BIT.TRIP BEAT is the first game in the BIT.TRIP Hexalogy. It, like its sequels and spin-offs, is a rhythm game, styled after the 1972 game, Pong. It was originally released on Nintendo's WiiWare service in 2009, before later releasing on mobile phones and PC. While being a fun game in its own right, it was also greatly influential, proving that independently developed video games had a place and a right to exist alongside the Triple A gaming industry. BEAT would be followed by five sequels for a complete Hexalogy, as well as two spin-off titles and its main character, CommanderVideo would accrue a litany of cameo appearances in other games, culminating in a Trophy in Super Smash Bros. for Wii U, a great honor for any Indie character.
The game's plot was introduced as being 'A clueless plotline depicting nothing but retro nonsense'. However, as more and more games released, this story began to evolve into something far more profound, yet still just as abstract as the original.
The game features Bit Shifter as a guest composer.
In the game, which is a lot like that of Pong, the player takes control of the Paddle, an orange rectangle that can only move up and down.
The Paddle's elevation is controlled via a variety of means. In the original WiiWare version, it's controlled by holding the Wii Remote sideways and tilting it left and right. On the PC releases, it can be controlled with the mouse, though the player can plug in a controller and use the left stick to control the Paddle if they so choose. The PlayStation versions are controlled the same way, making use of the analog stick for moving the Paddle. And lastly, the mobile, tablet and 3DS versions make use of the devices' touchscreens which can allow for ultra-precise movement.
Moving the Paddle and pausing the game are the only actions the player can take. As such, the game seems deceptively simple.
In actual gameplay, the player must move the Paddle, positioned on the far-left side of the screen, and hit incoming squares known as Beats. When a Beat strikes the Paddle, it will make a sound and typically rebound back in the direction it came from where, upon hitting the far-right side of the screen, it will vanish and make complimentary sound. If the player misses a Beat, it will vanish and let out a disruptive percussion noise instead. The ultimate goal is to hit as many of these Beats as possible without missing any. In doing so, the music will gradually improve, with the noises the Beats make playing complimentary to the background music. Missing too many Beats, however, will eventually result in failure, and the player will have to restart the entire level from the beginning, as there are no checkpoints.
There are a variety of different types of Beats that the player will encounter, each one with different properties denoted by their colour. Learning their behaviors can aid in the player's ability to deal with them effectively.
- Yellow Beats will merely bounce back the same way they came after one hit. A majority of Beats have the same rebound behavior as the Yellow Beats.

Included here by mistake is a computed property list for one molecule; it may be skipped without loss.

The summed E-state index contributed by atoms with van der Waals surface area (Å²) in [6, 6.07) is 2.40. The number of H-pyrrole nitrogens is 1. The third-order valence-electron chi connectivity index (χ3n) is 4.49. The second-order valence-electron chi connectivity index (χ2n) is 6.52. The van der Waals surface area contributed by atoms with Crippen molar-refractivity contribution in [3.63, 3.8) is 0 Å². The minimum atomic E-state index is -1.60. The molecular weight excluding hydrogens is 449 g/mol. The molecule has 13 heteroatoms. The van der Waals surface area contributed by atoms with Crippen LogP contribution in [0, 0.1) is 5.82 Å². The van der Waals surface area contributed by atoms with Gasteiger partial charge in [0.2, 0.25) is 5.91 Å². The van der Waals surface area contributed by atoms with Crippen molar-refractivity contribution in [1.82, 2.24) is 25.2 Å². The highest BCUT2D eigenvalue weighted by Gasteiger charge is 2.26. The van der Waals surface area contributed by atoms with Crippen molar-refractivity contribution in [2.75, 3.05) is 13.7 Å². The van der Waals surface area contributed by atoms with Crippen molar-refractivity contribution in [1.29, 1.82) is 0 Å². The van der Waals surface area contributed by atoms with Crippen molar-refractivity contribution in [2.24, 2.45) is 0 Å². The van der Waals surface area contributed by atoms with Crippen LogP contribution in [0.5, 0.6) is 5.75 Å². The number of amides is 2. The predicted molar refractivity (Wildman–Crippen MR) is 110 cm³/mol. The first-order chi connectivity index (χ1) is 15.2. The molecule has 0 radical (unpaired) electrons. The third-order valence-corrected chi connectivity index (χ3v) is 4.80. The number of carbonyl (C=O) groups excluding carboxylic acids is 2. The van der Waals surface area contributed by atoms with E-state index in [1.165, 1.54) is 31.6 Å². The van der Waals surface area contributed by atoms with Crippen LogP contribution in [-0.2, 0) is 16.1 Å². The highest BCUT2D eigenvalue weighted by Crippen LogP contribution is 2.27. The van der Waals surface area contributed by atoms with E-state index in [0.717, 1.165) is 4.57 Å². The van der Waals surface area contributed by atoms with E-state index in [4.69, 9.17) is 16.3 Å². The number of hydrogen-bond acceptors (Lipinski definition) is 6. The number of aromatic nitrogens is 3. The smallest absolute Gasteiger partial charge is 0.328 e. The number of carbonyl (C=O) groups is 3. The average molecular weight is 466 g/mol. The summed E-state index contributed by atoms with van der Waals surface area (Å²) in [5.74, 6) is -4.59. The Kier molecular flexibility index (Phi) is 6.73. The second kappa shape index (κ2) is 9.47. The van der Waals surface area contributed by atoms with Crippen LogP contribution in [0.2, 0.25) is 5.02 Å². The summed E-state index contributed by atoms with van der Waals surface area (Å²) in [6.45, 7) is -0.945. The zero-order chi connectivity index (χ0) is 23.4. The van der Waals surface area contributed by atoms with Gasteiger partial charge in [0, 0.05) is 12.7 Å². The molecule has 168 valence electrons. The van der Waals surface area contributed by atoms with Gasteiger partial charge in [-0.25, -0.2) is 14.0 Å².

- Orange Beats will bounce away in a parabolic arc after hitting the paddle. Once they reach the apex of the arc, they will fall back and need to be hit again. They can require up to six rebounds before they finally stop bouncing. Orange Beats and Blue Beats are the only types of Beats that need to be hit multiple times.
- Pale Yellow Beats behave the same way as regular Yellow Beats. However, when they hit the Paddle, they will freeze in place for a few moments before rebounding. This is purely a cosmetic feature intended to throw off players who don't expect them.
- Neon Green Beats behave identically to Yellow Beats, however they rhythmically blink, making them more difficult to see. They are used the must during scenes which can be visually overwhelming, in order to get the most out of them.
- Pale Blue Beats do not have their own movement patterns, and instead, move depending on where the Paddle is. In some instances they follow the Paddle, while in others, their movement is inverted. Their movement usually has a delay to it, though it's less significant when they appear in pairs.
- Navy Green Beats will freeze in place and move in jagged patterns, often requiring preemptive timing as they appear and wait while other Beats are being dealt with.
- Teal Beats will bounce along the MODE-Up and MODE-Down bars on the top and bottom of the play area. Their movement is intended to make the player panic, when in actuality their patterns are usually very simple.
- Pink Beats appear moving in circular patterns, sometimes in pairs which require strict positioning of the paddle to hit.
- Indigo Beats appear in sine wave formation. This movement, like most, is merely used as a distraction, as most of the time, the appear in groups and will all strike the same location.
- Dark Blue Beats are larger than other Beats. When hit, they will fly back a short distance before exploding into several more Beats that will need to be hit again.
- Red Beats will freeze the Paddle in place momentarily. They count as regular Beats and must be hit in order to obtain a Perfect score.